June is PTSD Awareness Month

June is PTSD Awareness Month

June is PTSD Awareness Month. June 27 was designated as PTSD Awareness Day in 2010. In 2014, the federal government expanded the recognition of this condition that affects many Veterans and designated the entire month of June as PTSD Awareness Month.

PTSD Awareness Day was established to honor the memory of Staff Sergeant Joe Biel, a National Guard service member who developed PTSD after two tours in Iraq. Sgt. Biel tragically died by suicide in 2007, sparking a greater awareness of the often-tragic toll PTSD takes on the lives of Veterans.

PTSD Awareness Month is a time for learning more about the impact of PTSD, fighting to end the stigma surrounding trauma, and making treatment and accommodation more readily available to those who have post-traumatic stress disorder.

During National PTSD Awareness Month, Berry Law stands strong with Veterans and their families whose lives have been affected by this condition due to their honorable service to our country.

National Center for PTSD

The U.S. Department of Veterans Affairs (VA) operates the National Center for PTSD. It is an integral part of the VA’s Office of Mental Health and Suicide Prevention (OMHSP). The Center offers resources for anyone struggling with PTSD. There are helpful videos and guides for people who have PTSD as well as their family, friends, and loved ones. It also offers specific information for Veterans.

The National Center for PTSD reports that about 6% of the population will have PTSD at some point in their lives. Approximately 12 million adults in the United States have PTSD during a given year.

The prevalence of PTSD among Veterans varies depending on when they served. Around 11-20 out of every 100 Veterans who served in Iraq or Afghanistan have PTSD. Similarly, approximately 12 out of every 100 Gulf War Veterans experience PTSD each year. For Vietnam Veterans, it’s estimated that about 30 out of every 100 have dealt with PTSD at some point in their lives.

The VA also operates a 24-hour Veterans Crisis Line to provide confidential crisis support for Veterans and their loved ones. The Crisis Line is open 7 days a week. Simply dial 988 and then press 1. Veterans can also chat live or text to 838255.

What Is PTSD?

Post-traumatic stress disorder, or PTSD, is a psychological condition that affects many men and women in the aftermath of traumatic experiences. Thousands of Veterans have this condition as a result of combat experiences, military sexual trauma (MST), and other life-altering circumstances and experiences that soldiers may endure.

PTSD Symptoms

PTSD can significantly affect a person’s ability to function in work, relationships, and everyday life. The primary symptoms of PTSD can be divided into four main categories — avoidance, reliving, negative thoughts and feelings, and arousal.


Many individuals living with PTSD display avoidant behavior. Anything that reminds them of their traumatic experience can be extremely triggering, often causing a downward spiral into panic and anxiety. To avoid these feelings, those with PTSD will often attempt to avoid people, places, and circumstances that bring back traumatic memories.


Individuals with PTSD often also find themselves reliving their trauma. Flashbacks and nightmares are common symptoms of PTSD, and these symptoms can be extremely disturbing and debilitating. Someone with PTSD may also struggle with insomnia, primarily due to the disturbing nature of the nightmares they may regularly experience. Many individuals with PTSD deal with vivid, recurring nightmares that center on their traumatic experiences.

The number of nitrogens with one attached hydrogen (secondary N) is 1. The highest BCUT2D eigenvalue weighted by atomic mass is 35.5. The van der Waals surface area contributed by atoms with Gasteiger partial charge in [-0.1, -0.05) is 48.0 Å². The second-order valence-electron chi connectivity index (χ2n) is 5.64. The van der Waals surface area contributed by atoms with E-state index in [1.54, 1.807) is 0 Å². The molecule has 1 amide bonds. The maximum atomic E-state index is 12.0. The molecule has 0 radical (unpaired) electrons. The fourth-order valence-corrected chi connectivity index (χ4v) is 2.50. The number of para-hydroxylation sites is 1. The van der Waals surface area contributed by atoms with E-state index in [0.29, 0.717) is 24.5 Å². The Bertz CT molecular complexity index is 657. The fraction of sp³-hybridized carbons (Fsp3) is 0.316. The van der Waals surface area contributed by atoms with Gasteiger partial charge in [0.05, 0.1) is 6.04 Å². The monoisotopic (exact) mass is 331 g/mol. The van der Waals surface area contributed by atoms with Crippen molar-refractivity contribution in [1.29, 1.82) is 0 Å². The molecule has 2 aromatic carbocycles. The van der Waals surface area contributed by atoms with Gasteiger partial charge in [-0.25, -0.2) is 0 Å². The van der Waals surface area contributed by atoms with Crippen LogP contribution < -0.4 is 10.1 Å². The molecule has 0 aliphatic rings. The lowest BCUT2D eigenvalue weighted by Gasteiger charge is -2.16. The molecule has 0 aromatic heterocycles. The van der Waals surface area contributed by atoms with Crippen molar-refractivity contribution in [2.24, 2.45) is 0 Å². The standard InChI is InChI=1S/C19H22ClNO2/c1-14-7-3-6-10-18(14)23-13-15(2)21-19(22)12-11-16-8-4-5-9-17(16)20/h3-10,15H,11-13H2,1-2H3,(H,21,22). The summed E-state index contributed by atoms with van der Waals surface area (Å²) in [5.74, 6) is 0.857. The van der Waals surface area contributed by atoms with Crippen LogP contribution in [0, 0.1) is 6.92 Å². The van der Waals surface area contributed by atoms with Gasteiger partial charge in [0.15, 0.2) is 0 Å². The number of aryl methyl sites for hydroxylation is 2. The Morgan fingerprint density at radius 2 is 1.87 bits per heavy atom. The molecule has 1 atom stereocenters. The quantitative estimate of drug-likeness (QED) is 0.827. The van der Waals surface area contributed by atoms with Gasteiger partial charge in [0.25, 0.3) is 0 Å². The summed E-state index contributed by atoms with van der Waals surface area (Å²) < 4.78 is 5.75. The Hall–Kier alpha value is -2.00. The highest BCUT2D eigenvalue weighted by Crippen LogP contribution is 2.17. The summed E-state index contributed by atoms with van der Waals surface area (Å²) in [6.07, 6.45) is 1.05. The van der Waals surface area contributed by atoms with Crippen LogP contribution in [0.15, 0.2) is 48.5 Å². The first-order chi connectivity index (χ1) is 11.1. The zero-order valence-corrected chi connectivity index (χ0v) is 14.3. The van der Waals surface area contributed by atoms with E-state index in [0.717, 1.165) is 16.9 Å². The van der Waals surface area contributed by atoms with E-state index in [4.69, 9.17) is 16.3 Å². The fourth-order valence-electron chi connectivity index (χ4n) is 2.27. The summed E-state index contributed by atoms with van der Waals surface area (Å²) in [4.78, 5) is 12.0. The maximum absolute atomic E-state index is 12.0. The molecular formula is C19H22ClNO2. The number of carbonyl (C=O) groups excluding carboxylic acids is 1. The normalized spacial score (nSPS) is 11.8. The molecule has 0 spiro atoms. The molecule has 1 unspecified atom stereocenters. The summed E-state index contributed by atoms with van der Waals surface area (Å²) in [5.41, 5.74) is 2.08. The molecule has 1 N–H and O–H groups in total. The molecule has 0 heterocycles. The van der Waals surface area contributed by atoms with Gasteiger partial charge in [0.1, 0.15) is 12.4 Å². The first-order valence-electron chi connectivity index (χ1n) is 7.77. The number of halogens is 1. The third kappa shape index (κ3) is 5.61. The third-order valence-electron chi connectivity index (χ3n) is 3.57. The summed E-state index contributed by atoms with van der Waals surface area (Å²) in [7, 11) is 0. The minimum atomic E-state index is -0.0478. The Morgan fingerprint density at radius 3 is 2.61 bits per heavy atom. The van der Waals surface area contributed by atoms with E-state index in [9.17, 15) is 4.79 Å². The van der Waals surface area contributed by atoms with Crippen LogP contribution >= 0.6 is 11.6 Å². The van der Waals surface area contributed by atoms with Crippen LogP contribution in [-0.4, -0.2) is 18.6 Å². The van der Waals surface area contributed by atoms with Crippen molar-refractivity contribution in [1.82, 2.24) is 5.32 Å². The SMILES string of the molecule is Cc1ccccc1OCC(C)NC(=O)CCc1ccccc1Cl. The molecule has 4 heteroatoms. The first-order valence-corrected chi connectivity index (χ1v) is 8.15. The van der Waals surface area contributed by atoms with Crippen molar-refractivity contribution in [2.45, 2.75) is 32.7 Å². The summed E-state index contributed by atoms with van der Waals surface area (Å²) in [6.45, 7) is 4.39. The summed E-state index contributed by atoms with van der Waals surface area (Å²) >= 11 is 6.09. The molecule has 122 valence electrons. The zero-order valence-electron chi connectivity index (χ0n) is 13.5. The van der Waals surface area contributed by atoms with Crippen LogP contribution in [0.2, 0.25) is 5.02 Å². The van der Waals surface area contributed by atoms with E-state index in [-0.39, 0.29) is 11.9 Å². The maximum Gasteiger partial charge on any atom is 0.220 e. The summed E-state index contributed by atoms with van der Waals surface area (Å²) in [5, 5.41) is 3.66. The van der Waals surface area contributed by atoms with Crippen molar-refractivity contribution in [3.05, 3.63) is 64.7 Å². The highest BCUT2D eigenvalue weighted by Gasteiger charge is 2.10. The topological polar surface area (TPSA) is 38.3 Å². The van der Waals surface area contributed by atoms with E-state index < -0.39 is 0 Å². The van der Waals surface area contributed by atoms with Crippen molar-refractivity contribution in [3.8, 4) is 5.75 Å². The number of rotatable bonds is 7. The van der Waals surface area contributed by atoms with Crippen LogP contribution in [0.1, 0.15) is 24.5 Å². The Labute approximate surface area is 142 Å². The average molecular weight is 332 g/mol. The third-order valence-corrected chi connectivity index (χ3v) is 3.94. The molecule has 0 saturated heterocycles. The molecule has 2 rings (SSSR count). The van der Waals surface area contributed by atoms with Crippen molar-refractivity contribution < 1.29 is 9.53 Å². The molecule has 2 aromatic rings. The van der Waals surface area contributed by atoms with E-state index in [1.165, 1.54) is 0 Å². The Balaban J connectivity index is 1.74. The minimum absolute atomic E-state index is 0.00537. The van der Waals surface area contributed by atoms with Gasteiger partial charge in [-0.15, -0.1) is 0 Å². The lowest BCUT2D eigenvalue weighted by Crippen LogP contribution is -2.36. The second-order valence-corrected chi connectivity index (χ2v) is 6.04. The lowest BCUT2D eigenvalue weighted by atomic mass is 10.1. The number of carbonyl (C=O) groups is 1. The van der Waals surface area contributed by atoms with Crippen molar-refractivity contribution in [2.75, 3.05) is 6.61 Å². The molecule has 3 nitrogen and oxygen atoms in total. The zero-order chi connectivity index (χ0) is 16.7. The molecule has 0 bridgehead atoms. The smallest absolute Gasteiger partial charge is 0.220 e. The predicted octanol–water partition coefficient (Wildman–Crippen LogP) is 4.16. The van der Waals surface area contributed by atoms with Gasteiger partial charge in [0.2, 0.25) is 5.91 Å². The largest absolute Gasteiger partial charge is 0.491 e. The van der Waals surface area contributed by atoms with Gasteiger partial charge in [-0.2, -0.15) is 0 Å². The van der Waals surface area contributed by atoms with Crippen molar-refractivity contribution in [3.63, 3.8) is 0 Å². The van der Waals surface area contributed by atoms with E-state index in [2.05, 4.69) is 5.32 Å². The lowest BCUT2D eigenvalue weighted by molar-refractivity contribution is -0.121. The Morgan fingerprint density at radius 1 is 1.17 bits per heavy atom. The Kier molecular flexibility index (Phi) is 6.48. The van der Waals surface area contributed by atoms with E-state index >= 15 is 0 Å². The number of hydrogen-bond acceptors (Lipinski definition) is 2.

Negative Thoughts and Feelings

Many individuals with PTSD also deal with negative thoughts and feelings, which can greatly impact their emotional health and well-being. Many may feel a sense of guilt or responsibility for their trauma. This symptom of PTSD is especially common in survivors of sexual assault or abuse.


Another common symptom of PTSD is arousal, a feeling of constantly being anxious or on edge. Many sufferers of PTSD frequently deal with persistent anxiety without a clear cause. This anxiety is often caused by hypervigilance and hyperarousal that stem from a traumatic event or experience, such as military combat or a natural disaster.

Physical Symptoms of PTSD

Individuals with PTSD may also experience physical symptoms, such as increased blood pressure and heart rate, fatigue, muscle tension, nausea, joint pain, headaches, back pain, or other types of pain. The individual experiencing pain may not realize the connection between their pain and a traumatic event.

For those with chronic pain, the pain may serve as a reminder of the traumatic event, potentially intensifying PTSD symptoms. Some individuals who develop both PTSD and chronic pain may also experience depression and misuse alcohol and prescription medications. Chronic PTSD has been shown to increase the risk of various health issues and decrease life expectancy.

During the COVID-19 pandemic, the perception of the lethal threat of the virus was also associated with stress and trauma-related somatic symptoms.

PTSD Awareness Month

Since 2014, the United States has recognized the month of June as a time to raise awareness for post-traumatic stress disorder and ensure that those suffering from the invisible wounds of war receive proper treatment. Throughout the month, there are several ways to work toward learning more about PTSD, sharing information about it with others, and raising awareness.

The disorder is often underreported, underdiagnosed, and tragically ignored, but individuals can make a difference in their communities. Efforts for the sake of people with PTSD don’t have to end at the end of the month, either — supporting those who have post-traumatic stress disorder and raising awareness for the condition can be a lifelong practice.

Resources and information are available at the VA’s official PTSD Awareness Month website. Here are a few ideas:

Raising Awareness Through Social Media

PTSD awareness month can be started by pledging to inform others about the disorder through social media. Instagram, Facebook, Twitter, TikTok, and other social media platforms are all perfect places to raise PTSD awareness. Information can be shared with friends and followers to increase their understanding of the impact of PTSD, the statistics on how many people suffer from it, and how it can be treated. Download a free image to share on social media at the VA’s official PTSD Awareness Month website.